Since the Last Glacial Maximum (LGM), sea levels along the British Columbia coast have fluctuated markedly due to neotectonics, eustatic sea level changes, and isostatic depression and rebound. At the LGM, the Cordilleran Ice Sheet depressed the crust over which it formed, and created a raised forebulge along peripheral areas offshore. Under the ice, crustal depression resulted in sea levels about 200 m higher than present in southwest BC and eastern Vancouver Island; in contrast, sea levels in Haida Gwaii along the north coast were up to 150 m lower than today, due largely to the forebulge raising the land relative to the sea. Knowledge of sea level history on BC’s central coast however, is lacking.
I am working with colleagues to determine the postglacial relative sea level histories at a couple of sites on the British Columbia coast, including at Calvert Island on the central coast and Naikoon, Queen Charlotte Islands on the north coast. We are using LiDAR, optical luminescence and radiocarbon dating, and field mapping of glacial stratigraphy and raised shorelines in an effort to determine (1) the character of glaciation, and (2) the magnitude of sea level changes since deglaciation.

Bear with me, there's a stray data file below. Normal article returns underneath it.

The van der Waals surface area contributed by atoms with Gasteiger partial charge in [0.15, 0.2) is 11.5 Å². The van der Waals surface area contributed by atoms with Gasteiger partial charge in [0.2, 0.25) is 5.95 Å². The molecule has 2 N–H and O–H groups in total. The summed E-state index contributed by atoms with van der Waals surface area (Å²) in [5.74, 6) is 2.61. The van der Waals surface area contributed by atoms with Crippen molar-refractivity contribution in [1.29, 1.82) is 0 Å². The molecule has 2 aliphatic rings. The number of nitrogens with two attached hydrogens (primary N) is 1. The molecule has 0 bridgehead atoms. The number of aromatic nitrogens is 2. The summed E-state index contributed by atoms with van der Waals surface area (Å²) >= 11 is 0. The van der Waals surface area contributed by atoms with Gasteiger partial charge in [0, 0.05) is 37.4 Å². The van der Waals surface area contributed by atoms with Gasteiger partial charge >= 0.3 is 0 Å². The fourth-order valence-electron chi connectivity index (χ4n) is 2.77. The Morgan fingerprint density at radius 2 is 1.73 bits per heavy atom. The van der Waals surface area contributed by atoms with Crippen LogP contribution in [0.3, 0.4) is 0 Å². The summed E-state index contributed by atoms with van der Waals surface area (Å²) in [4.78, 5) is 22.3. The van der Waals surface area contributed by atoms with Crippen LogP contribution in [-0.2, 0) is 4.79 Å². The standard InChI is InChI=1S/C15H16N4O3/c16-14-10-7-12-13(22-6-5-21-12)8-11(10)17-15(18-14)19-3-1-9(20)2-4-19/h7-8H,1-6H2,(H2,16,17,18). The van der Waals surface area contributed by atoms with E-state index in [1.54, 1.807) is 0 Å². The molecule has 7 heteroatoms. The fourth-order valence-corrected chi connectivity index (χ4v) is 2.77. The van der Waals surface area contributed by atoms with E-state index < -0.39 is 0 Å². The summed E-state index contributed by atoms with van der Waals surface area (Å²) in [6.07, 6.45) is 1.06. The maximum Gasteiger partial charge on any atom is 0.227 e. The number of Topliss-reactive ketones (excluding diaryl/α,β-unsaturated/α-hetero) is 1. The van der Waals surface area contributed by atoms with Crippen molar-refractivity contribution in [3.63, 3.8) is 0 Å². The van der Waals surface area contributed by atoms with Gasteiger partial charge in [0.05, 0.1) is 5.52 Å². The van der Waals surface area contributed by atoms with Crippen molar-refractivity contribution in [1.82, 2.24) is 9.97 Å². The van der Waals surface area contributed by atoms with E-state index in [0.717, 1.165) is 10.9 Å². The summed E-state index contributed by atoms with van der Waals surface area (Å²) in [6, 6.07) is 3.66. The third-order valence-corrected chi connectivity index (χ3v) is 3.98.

Notably, we have found that at Calvert Island (home of the Hakai Institute), relative sea level has barely fluctuated since deglaciation and as a result, was a prime location for early peoples.
McLaren, D., Fedje, D., Hay, M., Mackie, Q., Walker, I.J., SHUGAR, D.H., Eamer, J.B.R., Lian, O.B., and Neudorf, C. In Press. A postglacial sea level hinge on the central Pacific coast of Canada. Quaternary Science Reviews
SHUGAR, D.H., Walker, I.J., Lian, O.B., Eamer, J.B.R., Neudorf, C., McLaren, D., and Fedje, D. In Press. Post-glacial sea-level change along the Pacific coast of North America. Quaternary Science Reviews